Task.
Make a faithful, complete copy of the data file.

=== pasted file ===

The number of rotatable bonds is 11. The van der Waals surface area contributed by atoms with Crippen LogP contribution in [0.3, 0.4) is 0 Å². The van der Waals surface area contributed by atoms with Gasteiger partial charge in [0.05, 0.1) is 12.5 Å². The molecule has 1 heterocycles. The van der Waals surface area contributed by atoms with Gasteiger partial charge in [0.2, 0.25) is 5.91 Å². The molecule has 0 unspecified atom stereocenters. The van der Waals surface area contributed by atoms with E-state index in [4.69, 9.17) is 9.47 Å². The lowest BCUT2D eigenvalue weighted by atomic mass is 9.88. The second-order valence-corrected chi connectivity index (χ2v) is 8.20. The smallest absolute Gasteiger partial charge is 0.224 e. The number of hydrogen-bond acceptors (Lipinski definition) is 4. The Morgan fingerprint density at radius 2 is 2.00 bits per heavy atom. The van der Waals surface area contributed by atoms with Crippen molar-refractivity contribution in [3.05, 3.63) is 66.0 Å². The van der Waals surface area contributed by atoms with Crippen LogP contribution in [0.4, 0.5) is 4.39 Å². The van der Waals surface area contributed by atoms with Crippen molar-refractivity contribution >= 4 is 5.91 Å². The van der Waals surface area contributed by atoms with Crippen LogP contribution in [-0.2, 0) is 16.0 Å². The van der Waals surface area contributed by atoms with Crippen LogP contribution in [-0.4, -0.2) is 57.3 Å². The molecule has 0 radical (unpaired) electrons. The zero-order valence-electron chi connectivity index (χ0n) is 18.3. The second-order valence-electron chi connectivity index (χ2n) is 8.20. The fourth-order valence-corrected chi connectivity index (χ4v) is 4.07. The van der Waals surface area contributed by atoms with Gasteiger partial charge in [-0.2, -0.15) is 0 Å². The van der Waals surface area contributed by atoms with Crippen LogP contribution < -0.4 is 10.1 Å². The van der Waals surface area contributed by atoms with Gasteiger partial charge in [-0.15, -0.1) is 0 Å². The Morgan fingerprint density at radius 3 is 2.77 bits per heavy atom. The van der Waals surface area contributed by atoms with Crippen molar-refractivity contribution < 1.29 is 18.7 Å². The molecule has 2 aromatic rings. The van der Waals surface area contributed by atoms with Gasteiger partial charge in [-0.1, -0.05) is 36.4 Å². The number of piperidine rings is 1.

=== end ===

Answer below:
The number of rotatable bonds is 11. The van der Waals surface area contributed by atoms with Crippen LogP contribution in [0.3, 0.4) is 0 Å². The van der Waals surface area contributed by atoms with Gasteiger partial charge in [0.05, 0.1) is 12.5 Å². The molecule has 1 heterocycles. The van der Waals surface area contributed by atoms with Gasteiger partial charge in [0.2, 0.25) is 5.91 Å². The molecule has 0 unspecified atom stereocenters. The van der Waals surface area contributed by atoms with E-state index in [4.69, 9.17) is 9.47 Å². The lowest BCUT2D eigenvalue weighted by atomic mass is 9.88. The second-order valence-corrected chi connectivity index (χ2v) is 8.20. The smallest absolute Gasteiger partial charge is 0.224 e. The number of hydrogen-bond acceptors (Lipinski definition) is 4. The Morgan fingerprint density at radius 2 is 2.00 bits per heavy atom. The van der Waals surface area contributed by atoms with Crippen molar-refractivity contribution in [3.05, 3.63) is 66.0 Å². The van der Waals surface area contributed by atoms with Crippen LogP contribution in [0.4, 0.5) is 4.39 Å². The van der Waals surface area contributed by atoms with Crippen molar-refractivity contribution >= 4 is 5.91 Å². The van der Waals surface area contributed by atoms with Crippen LogP contribution in [-0.2, 0) is 16.0 Å². The van der Waals surface area contributed by atoms with Crippen LogP contribution in [-0.4, -0.2) is 57.3 Å². The molecule has 0 radical (unpaired) electrons. The zero-order valence-electron chi connectivity index (χ0n) is 18.3. The second-order valence-electron chi connectivity index (χ2n) is 8.20. The fourth-order valence-corrected chi connectivity index (χ4v) is 4.07. The van der Waals surface area contributed by atoms with Gasteiger partial charge in [-0.2, -0.15) is 0 Å². The van der Waals surface area contributed by atoms with Crippen LogP contribution < -0.4 is 10.1 Å². The van der Waals surface area contributed by atoms with Gasteiger partial charge in [-0.15, -0.1) is 0 Å². The Morgan fingerprint density at radius 3 is 2.77 bits per heavy atom. The van der Waals surface area contributed by atoms with Crippen molar-refractivity contribution < 1.29 is 18.7 Å². The molecule has 2 aromatic rings. The van der Waals surface area contributed by atoms with Gasteiger partial charge in [-0.1, -0.05) is 36.4 Å². The number of piperidine rings is 1.